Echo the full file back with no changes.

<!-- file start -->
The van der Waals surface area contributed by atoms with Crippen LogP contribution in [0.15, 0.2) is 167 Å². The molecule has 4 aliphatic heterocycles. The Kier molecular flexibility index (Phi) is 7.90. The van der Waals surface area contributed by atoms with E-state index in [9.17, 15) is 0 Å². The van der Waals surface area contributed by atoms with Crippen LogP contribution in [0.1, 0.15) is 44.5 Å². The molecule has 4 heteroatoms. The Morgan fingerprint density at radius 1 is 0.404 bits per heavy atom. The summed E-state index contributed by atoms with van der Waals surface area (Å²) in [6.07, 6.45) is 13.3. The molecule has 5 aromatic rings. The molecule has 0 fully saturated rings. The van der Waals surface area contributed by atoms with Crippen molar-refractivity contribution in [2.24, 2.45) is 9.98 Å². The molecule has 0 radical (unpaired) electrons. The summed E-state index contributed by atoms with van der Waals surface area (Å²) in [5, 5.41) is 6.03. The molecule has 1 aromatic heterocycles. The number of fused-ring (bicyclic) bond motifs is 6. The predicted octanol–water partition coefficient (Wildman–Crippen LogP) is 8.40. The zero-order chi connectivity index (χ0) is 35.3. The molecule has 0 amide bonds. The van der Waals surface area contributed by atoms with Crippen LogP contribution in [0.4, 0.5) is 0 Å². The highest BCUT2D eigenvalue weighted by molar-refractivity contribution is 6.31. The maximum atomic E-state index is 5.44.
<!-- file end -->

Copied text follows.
The van der Waals surface area contributed by atoms with Crippen LogP contribution in [0.15, 0.2) is 167 Å². The molecule has 4 aliphatic heterocycles. The Kier molecular flexibility index (Phi) is 7.90. The van der Waals surface area contributed by atoms with E-state index in [9.17, 15) is 0 Å². The van der Waals surface area contributed by atoms with Crippen LogP contribution in [0.1, 0.15) is 44.5 Å². The molecule has 4 heteroatoms. The Morgan fingerprint density at radius 1 is 0.404 bits per heavy atom. The summed E-state index contributed by atoms with van der Waals surface area (Å²) in [6.07, 6.45) is 13.3. The molecule has 5 aromatic rings. The molecule has 0 fully saturated rings. The van der Waals surface area contributed by atoms with Crippen molar-refractivity contribution in [2.24, 2.45) is 9.98 Å². The molecule has 0 radical (unpaired) electrons. The summed E-state index contributed by atoms with van der Waals surface area (Å²) in [5, 5.41) is 6.03. The molecule has 1 aromatic heterocycles. The number of fused-ring (bicyclic) bond motifs is 6. The predicted octanol–water partition coefficient (Wildman–Crippen LogP) is 8.40. The zero-order chi connectivity index (χ0) is 35.3. The molecule has 0 amide bonds. The van der Waals surface area contributed by atoms with Crippen LogP contribution in [0.4, 0.5) is 0 Å². The highest BCUT2D eigenvalue weighted by molar-refractivity contribution is 6.31. The maximum atomic E-state index is 5.44.